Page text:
And maybe that’s the Jewish version of a happy ending, too. After all, we’re only a week away from Purim, the over-the-top holiday when we remember the murderous aims of our enemies. We know Esther will triumph. But we also know that our people will be threatened, and despised, oppressed, and even murdered, in every corner of the world, in every generation – until, and including, our own.

Just yesterday, Palestinian Authority president Mahmoud Abbas rejected yet another in a long string of peace offerings made on behalf of Israel. Vice President Biden reportedly offered a settlement freeze and an Arab capital in East Jerusalem, in return for the PA recognizing Israel as a Jewish state and dropping the demand for a so-called ‘right of return” for Palestinians to move back to Israel. This rejection – which was as predictable as some of the plot resolutions in the Downton Abbey finale – came after Abbas praised as martyrs this week’s latest round of Palestinian terrorists who murdered, among others, an American graduate student. After Biden publicly upbraided him and demanded he apologize, Abbas refused to do so, and offered only insincere sympathy that an American had died.

President Obama had hoped to bequeath to his successor a more promising situation in the Middle East than he’s had to deal with for eight years. But Abbas does not have the courage or the desire to say yes to peaceful coexistence. He has not prepared his people for anything but war and hatred and bloodshed. And that clearly will not change any time soon.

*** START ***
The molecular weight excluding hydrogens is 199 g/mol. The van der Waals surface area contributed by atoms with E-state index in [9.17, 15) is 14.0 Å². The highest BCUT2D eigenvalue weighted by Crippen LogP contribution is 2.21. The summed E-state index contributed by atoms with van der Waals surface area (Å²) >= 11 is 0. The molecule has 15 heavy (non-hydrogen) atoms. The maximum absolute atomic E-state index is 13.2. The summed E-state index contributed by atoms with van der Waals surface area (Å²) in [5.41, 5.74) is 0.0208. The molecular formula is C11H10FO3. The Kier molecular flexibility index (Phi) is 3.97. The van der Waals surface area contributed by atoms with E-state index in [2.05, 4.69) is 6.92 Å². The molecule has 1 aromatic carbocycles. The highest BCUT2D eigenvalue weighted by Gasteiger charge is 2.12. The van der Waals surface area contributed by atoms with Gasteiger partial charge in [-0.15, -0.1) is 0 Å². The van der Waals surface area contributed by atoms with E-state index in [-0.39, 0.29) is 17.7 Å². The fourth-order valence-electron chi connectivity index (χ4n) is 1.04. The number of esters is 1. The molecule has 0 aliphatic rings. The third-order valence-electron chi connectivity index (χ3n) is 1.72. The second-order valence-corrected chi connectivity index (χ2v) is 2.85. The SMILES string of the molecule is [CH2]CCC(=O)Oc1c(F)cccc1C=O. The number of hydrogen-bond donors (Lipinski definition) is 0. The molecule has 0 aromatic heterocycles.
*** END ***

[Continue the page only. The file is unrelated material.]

Israelis have showed great resilience and courage in the face of this latest intifada. They have learned to deal with the status quo, as frightening as it is. Because right now, they have no alternative. So they too will put on their costumes and their smiles for Purim this week, and be happy enough, in our Jewish way.

For now, as we approach Purim, our Torah this week gives us this vision a pleasant pause, if not a happy ending: Moses and the Israelite people, free at last, are in covenant with God, celebrating the creation of the Mishkan, the tent of meeting, that will be God’s dwelling place in their midst. We can at least take a little time to rejoice in this, no matter what the future brings. And like our brothers and sisters in Israel, who have learned to live and love in the moment, we say – in the words of cousin Isabel’s beloved Lord Merton — “how perfectly marvelous.”

©2016 Audrey R. Korotkin